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Foreign buyers have snapped up large British companies in the first half of this year, driving up sharply the value of mergers, acquisitions and equity capital issuance in the UK.
Overseas investors have bought 16 companies worth more than £1bn in the first six months of the year, compared with eight such takeovers in the same period a year before, according to data from Experian, the information services group.
This interest from outside the country helped to raise the overall value of transactions in the UK 29 per cent to £141bn.
This is in sharp contrast to the global slowdown in dealmaking, which prompted a drop in M&A activity by more than a fifth to $931.4bn, according to Mergermarket. Worldwide the level of activity was muted in particular because of the absence of larger deals.
Wendy Driver, business development manager at Experian, said: “The number of multibillion pound deals … highlights an increased interest in the UK market and reflects the quality of UK businesses.”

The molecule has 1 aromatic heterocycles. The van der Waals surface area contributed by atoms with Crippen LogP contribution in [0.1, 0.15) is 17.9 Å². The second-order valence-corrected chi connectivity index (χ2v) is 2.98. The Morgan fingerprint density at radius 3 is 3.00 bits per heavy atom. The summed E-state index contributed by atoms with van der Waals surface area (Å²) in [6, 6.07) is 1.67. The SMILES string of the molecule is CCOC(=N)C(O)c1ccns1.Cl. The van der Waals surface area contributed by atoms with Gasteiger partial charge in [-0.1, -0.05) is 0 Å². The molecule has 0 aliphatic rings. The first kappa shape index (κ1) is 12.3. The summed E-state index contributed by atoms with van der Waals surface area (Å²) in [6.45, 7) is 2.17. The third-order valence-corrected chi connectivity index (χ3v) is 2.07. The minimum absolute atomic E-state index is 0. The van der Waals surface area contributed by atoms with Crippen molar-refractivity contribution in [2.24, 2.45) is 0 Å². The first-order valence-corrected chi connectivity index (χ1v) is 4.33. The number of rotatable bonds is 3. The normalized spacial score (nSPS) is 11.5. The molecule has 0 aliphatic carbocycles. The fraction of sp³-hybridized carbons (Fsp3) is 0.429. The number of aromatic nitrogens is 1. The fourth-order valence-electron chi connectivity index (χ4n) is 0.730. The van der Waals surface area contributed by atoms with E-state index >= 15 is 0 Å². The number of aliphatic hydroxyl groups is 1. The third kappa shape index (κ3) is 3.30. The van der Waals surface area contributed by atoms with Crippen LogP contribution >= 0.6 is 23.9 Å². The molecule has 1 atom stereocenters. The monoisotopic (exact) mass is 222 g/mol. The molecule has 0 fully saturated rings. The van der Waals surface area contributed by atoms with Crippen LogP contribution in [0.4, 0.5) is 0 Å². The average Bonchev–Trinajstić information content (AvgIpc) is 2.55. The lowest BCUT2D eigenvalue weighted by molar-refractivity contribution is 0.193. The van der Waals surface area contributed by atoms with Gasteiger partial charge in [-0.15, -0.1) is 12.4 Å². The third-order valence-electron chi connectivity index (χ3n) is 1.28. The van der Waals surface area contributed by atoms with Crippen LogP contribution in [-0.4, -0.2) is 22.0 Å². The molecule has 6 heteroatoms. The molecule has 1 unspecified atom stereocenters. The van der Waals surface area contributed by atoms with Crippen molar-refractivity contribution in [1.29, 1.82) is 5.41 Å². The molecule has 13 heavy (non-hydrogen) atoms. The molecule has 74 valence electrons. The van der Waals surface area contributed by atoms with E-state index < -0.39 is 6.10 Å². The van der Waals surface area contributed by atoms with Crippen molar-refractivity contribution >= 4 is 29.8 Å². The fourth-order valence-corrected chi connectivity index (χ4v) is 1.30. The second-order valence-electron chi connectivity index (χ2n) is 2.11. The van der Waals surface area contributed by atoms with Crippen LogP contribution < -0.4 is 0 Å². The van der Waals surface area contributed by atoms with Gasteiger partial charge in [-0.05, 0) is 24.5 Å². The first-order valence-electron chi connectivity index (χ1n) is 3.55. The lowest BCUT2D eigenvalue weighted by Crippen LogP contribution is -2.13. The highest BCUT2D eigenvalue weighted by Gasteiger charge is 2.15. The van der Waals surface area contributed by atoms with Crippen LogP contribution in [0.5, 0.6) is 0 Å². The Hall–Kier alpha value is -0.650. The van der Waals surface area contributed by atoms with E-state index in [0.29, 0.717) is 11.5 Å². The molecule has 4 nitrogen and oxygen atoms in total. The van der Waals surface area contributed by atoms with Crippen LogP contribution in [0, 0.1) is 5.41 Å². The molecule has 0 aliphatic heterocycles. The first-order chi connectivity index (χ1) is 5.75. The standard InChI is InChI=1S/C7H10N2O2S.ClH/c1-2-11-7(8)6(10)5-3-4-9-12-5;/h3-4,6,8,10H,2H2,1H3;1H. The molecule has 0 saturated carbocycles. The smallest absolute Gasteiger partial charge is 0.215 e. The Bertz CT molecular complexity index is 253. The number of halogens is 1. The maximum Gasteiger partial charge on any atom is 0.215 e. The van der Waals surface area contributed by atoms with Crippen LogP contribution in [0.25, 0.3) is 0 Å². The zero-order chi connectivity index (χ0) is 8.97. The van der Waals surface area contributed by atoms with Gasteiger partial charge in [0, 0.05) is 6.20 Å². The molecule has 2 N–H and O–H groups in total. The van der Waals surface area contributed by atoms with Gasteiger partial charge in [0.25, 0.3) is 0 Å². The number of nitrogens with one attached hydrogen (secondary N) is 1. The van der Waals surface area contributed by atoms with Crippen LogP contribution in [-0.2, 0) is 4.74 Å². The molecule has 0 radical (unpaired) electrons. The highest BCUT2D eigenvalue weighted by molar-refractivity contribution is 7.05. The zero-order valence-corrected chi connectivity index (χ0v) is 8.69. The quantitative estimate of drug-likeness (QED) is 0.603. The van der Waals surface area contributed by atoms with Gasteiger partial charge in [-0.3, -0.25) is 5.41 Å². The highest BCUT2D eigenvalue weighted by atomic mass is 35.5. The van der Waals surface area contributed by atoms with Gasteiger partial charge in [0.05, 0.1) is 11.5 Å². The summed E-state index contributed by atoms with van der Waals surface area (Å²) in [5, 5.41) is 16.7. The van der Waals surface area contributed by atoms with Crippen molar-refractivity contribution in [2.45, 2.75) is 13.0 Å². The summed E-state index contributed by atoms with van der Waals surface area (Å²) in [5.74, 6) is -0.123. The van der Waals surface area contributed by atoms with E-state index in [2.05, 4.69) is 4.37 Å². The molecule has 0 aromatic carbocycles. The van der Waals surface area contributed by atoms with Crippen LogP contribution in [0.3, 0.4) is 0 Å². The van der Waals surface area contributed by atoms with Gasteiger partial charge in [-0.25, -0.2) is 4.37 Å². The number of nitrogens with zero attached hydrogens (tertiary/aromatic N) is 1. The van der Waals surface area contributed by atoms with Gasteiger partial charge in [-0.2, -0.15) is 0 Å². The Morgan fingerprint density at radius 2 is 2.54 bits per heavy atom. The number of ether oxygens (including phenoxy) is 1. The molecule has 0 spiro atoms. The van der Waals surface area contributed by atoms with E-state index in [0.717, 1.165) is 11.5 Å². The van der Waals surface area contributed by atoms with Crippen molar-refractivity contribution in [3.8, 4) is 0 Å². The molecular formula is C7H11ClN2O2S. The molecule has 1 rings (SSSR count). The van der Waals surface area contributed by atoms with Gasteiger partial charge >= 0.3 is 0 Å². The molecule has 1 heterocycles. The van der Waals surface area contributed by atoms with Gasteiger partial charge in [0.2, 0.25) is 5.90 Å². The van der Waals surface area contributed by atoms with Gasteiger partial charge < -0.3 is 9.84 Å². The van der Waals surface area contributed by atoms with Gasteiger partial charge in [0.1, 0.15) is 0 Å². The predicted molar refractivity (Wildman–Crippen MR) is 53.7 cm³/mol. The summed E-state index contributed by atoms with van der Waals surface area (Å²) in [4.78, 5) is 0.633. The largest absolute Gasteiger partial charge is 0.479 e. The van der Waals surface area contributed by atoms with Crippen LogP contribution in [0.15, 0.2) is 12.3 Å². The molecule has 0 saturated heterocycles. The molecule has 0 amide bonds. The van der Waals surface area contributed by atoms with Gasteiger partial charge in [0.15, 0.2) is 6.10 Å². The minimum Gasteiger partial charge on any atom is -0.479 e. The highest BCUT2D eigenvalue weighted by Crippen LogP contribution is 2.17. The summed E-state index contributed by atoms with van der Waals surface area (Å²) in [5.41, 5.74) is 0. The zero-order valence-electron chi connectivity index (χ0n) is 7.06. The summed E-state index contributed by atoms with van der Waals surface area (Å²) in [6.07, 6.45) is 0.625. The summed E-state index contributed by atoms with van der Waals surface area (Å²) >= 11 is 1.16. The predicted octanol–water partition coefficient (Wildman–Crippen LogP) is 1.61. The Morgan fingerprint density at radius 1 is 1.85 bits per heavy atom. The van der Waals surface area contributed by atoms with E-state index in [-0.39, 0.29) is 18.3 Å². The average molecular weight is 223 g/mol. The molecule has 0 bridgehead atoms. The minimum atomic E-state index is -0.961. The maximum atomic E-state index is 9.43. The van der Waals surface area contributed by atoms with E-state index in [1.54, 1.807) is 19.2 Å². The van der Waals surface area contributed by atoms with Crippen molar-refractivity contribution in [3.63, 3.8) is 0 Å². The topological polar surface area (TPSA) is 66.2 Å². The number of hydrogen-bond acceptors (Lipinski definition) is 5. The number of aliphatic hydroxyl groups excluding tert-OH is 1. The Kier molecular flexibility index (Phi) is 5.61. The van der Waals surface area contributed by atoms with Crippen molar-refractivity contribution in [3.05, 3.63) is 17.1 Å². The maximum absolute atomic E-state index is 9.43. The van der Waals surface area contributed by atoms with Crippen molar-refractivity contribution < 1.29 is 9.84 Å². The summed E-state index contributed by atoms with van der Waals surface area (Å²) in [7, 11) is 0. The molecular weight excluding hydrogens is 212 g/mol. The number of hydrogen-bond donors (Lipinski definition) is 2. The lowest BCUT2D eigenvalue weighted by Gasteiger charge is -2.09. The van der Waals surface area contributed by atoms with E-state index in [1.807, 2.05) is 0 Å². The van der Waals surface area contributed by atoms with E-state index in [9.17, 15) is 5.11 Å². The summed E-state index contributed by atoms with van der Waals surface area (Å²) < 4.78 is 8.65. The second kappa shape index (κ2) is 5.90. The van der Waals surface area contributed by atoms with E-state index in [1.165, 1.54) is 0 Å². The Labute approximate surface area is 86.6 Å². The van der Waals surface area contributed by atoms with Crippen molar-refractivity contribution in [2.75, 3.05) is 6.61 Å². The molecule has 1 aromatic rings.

Chinese buyers in particular have been snapping up UK companies recently.
In January, China Investment Corporation, the $410bn sovereign wealth fund, struck its first UK acquisition by taking an 8.68 per cent stake in the holding company of Thames Water, the water network that serves London.
The deal was followed by Bright Food’s takeover of Weetabix, the UK cereals maker, in a £1.2bn deal that was the largest overseas transaction by a Chinese company in the food and beverage sector.
However, buyers from the European continent and the US have also been looking for deals in the UK. France’s GDF Suez bought the remainder of energy group International Power for £6.4bn recently, while the US group Walgreens took 45 per cent of high street retailer and pharmaceuticals distributor Alliance Boots for $6.5bn in cash and shares.
While the number of large-scale deals was on the rise in the first half, mid-market transactions of between £10m and £100m were down by about a fifth in volume and value, according to Experian. The value of small deals below £10m fell 12 per cent.
UK M&A bankers say they are optimistic that activity will pick up further, but only if the uncertainty surrounding the eurozone crisis abates.
“We feel reasonably good about how the pipeline looks. What we would need to see is for the Armageddon risk to be taken away and then we could see a big step up in our business,” one senior investment banker said.